One of the best parts of Beth Jacob is sharing a meal together following Shabbat morning services at Kiddush lunch. People gather in groups small and large, share stories, laugh, joke, and meet new people. Kiddush helps us build the connections that make Beth Jacob a strong, vibrant community. By sponsoring a Kiddush, you participate in supporting and fostering that sense of community. You can honor someone, remember someone, celebrate a simcha, or put together a group who all have something in common (for example, “Twins fans”) to sponsor the Kiddush.
There are three levels of regular* Kiddush sponsorship, with amazingly simple names: Level 1, Level 2, and Level 3. They each include the Kiddush basics, and at each level the options, number of dishes, and type of foods increase. (These costs are based on normal Shabbat attendance of about 200-225 people; for some of the summer and a few winter and holiday weekends when fewer people generally attend, these prices are all 40% lower.) Each Kiddush has a range of items that may be chosen, based on cost of materials and preparation. Obviously, we can’t list every type of food here that people may request, so we will make any determinations necessary about the number and content of items requested on a case by case basis, including substitutions.
Cookies/bars/brownies for dessert
Level 1: $600
Kiddush Basics plus 2-3 cold/room temperature dishes (e.g., tuna salad, egg salad, orzo with pesto, carrot salad with mixed raisins, pasta with sun-dried tomatoes and feta, roasted sweet potato salad, white & wild rice with Craisins/green onions/feta, etc.). Cut fruit for the dessert table.
Level 2: $900
Kiddush Basics plus 4-5 cold/room temperature dishes, including more complex or more expensive options (e.g., Thai peanut noodles, roasted vegetable platters; one simple hot dish such as pasta with red sauce, barley with lentils and kale). Cut fruit for the dessert table, additional desserts.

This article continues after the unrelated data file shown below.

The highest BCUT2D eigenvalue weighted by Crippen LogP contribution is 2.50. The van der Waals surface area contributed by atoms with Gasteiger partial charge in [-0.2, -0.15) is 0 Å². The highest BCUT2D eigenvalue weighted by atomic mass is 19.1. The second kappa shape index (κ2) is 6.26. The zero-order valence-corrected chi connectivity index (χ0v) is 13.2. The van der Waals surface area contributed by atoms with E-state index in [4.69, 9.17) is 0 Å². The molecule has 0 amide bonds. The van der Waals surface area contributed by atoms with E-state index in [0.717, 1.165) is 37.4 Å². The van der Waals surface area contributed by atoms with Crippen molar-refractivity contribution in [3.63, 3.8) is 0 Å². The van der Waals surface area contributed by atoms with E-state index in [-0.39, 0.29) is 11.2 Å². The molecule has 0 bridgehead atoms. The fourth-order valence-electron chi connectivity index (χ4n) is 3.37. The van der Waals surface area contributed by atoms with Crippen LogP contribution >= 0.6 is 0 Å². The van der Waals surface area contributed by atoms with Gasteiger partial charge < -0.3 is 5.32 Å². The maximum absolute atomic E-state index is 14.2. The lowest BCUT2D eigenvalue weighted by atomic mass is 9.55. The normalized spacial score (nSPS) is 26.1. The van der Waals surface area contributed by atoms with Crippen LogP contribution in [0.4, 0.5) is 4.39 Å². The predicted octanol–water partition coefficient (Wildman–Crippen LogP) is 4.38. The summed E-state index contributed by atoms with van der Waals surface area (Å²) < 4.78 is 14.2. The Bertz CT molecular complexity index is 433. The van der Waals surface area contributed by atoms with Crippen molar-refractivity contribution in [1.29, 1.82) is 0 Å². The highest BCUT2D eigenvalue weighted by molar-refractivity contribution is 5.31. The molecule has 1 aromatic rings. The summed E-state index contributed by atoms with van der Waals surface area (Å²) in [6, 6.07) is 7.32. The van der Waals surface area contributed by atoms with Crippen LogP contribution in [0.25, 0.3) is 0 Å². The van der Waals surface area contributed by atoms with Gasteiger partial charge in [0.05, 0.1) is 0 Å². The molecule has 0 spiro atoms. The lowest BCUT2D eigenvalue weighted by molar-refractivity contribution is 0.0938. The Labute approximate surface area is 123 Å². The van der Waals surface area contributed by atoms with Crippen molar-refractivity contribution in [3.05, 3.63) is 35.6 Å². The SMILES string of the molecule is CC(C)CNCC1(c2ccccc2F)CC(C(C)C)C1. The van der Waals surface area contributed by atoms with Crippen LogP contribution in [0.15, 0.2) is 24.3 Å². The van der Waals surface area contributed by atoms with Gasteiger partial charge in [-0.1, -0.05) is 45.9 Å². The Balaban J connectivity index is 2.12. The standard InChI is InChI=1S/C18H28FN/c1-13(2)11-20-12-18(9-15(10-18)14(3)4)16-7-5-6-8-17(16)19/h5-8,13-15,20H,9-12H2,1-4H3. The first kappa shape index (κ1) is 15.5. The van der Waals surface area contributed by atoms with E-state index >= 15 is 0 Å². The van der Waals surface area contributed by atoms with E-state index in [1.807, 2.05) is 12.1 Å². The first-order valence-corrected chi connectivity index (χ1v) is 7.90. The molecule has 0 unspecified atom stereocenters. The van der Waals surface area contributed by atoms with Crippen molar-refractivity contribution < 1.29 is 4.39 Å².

Level 3: $1,200
Kiddush Basics plus 5-6 dishes, including cold and hot items (kugel, blintz souffle, baked ziti, potato knishes, etc.) Cut fruit for the dessert table, additional and/or specialty desserts (sheet cake, trifle, etc.)
Due to their cost, some foods are add-on items only, and are not reduced in cost on the percentage scale. Examples are items such as lox platters, smoked trout salad, cheese platters, cakes or cupcakes from an outside source (such as the kosher bakery at Byerly’s in St. Louis Park), etc. These will be billed on a cost basis above the charge for whatever level Kiddush they are added to. (Lox and sliced vegetables for 225 people, for example, costs around $350 before any labor.)
If you’re interested in sponsoring a Kiddush, or have questions about sponsoring, get in touch with me. Maybe you’re putting together a group who are all fans of a particular team, or went to college in the same area, or just want to celebrate winter being over. Maybe you want to join in a Kiddush celebrating birthdays or anniversaries, or a group of people are observing yahrzeits for loved ones. Maybe you have another idea you want to try out. Whatever the case, get in touch with me, and I’ll work with you to set up the date for the Kiddush, to figure out what foods you want to have, and to communicate that information to our kitchen supervisor and to our Shabbat morning kitchen crew.
There are lots of reasons to sponsor a Kiddush. What are yours?
B’Shalom, Sean Murphy
*Not including the more complex Kiddushim such as you’ll find at b’nai mitzvah celebrations.